02 Apr How is Bromine a Circular Economy enabler?
The new European Green Deal, with its goal to achieve carbon neutrality by 2050, will change the EU’s economy. The Circular Economy Action Plan will be at the centre of this new sustainability roadmap.. The aim is clear: to transform EU industry from linear to circular and achieve a carbon neutral economy.
The new Circular Economy 2.0 package will not only focus on reducing environmental and social impacts. Instead the EU wants to look at products by taking into consideration their life cycle, from production to waste. To do this the Commission wants to put in place sustainability standards so that by 2030 all products available to European consumers will be circular, and also carbon neutral.
What does this have to do with bromine?
Bromine-based solutions are essential to many advancements in science and technology. Bromine compounds have been used for water treatment, reduction of mercury emissions, fire safety, energy storage and generation, production of pharmaceuticals and enhanced quality rubber.
The use of bromine-based technologies has all the potential to increase the circularity of the EU’s economy. Bromine brings to the table solutions and innovations that are environmentally friendly, safe and that can be used across the whole value chain.
Bromine: the key to sustainable energy
By 2050, it is expected that 9.7 billion people will populate our planet. The amount of (clean) energy needed will drastically increase. Unfortunately, renewable energy has a variable production nature and it is not always consumed when produced.
So, how can we produce and store enough clean energy for everyone? Investing in energy storage is the solution, that’s why the Commission plans to integrate the Circular Economy 2.0 with a new regulatory framework for batteries.
Thanks to innovative energy storage technologies, 40% of the world’s energy could come from wind and solar by 2060resource. Expanding the energy storage capacity will help to fully exploit the expansion of renewable energy.
Bromine-based energy storage technologies are a highly efficient and cost-effective solution that could play a vital role in transitioning towards a new circular economic model. There are many examples of this new model in Europe. For instance, a farm in the Netherlands is currently using bromine-based innovative battery technology to store the energy produced from its rooftop solar system.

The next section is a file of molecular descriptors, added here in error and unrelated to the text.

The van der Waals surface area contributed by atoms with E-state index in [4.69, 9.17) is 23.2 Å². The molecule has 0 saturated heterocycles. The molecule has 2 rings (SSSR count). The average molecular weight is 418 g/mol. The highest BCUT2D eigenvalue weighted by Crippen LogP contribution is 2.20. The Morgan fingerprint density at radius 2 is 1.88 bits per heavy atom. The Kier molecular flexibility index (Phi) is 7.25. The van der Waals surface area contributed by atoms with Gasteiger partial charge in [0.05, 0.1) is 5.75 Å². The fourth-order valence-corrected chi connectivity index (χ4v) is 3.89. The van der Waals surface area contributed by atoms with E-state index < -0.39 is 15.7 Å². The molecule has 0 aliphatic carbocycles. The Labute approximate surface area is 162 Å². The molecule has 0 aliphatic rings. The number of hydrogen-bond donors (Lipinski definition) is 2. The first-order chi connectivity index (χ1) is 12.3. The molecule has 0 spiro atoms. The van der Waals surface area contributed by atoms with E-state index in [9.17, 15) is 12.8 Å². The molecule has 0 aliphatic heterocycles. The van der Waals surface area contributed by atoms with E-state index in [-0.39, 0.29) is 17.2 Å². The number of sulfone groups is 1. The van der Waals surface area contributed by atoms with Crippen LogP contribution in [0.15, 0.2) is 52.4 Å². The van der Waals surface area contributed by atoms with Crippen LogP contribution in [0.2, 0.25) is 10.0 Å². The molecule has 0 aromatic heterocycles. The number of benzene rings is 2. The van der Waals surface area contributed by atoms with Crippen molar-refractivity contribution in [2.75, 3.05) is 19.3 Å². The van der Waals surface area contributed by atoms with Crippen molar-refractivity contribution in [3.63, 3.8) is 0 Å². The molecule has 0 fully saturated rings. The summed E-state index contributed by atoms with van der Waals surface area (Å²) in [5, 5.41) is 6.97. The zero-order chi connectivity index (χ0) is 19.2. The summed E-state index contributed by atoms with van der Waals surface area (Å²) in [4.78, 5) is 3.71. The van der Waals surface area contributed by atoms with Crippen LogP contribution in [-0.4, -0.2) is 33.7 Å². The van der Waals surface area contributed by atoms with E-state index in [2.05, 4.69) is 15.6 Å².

Use and reuse – Even with bromine
To be circular, products must also be recyclable. Soon at the centre of the Circular Economy 2.0, the global recycled plastics market is expected to be worth over 45.8 billion euros by 2025!
Products or materials containing brominated flame retardants (BFRs) are fully compatible with today’s integrated waste management options, including mechanical recycling, chemical recycling and thermal processing, depolymerization and gasification – all of which enable the recovery of valuable materials or energy.
New technologies have enabled the recycling of products containing BFRs. For example, the PolyStyreneLoop Cooperative recycles expanded polystyrene waste containing the flame-retardant hexabromocyclododecane (HBCD), helping transform the way the EU designs, uses, produces, and recycles plastic products.
Also, the “Close WEEE Project,” co-funded under the H2020 programme, addresses the range and yields of recovered materials from WEEE streams using the CreaSolv® Process. The project’s results indicate a proof of concept with the separation approach for plastics such as ABS, PS, and BFR/antimony verified in laboratories and on a small technical scale.
The chemical industry has developed eco-efficient waste management options such as chemical recycling, which even allows bromine to re-enter the circular economy as a valuable resource. These innovations in the chemical sector are great assets to the circular economy.
Water 2 Water
One of the most ambitious aspects of the Circular Economy 2.0 is the need to enable the circular use of water. The action plan aims at facilitating water reuse while ensuring the sustainability of water management.
Used in water treatment since the 30s, bromine chemistry can efficiently disinfect water from harmful contaminants. Bromine compounds have many available applications as disinfectants. Investing in bromine-based solutions could help improving the rate at which the EU industry recycles water while increasing the quality of industrial water discharge.
Bromine-based products are also ideal for water treatment in pools and public fountains. They are widely used in spas and hot tubs to kill bacteria and help naturally sensitive skins. Think about that next time you need to relax!
BSEF supports the transition to a circular economy and strongly believes bromine technologies can help responding to global needs for maintaining clean water, and to meet increasing consumer demand for sustainable products.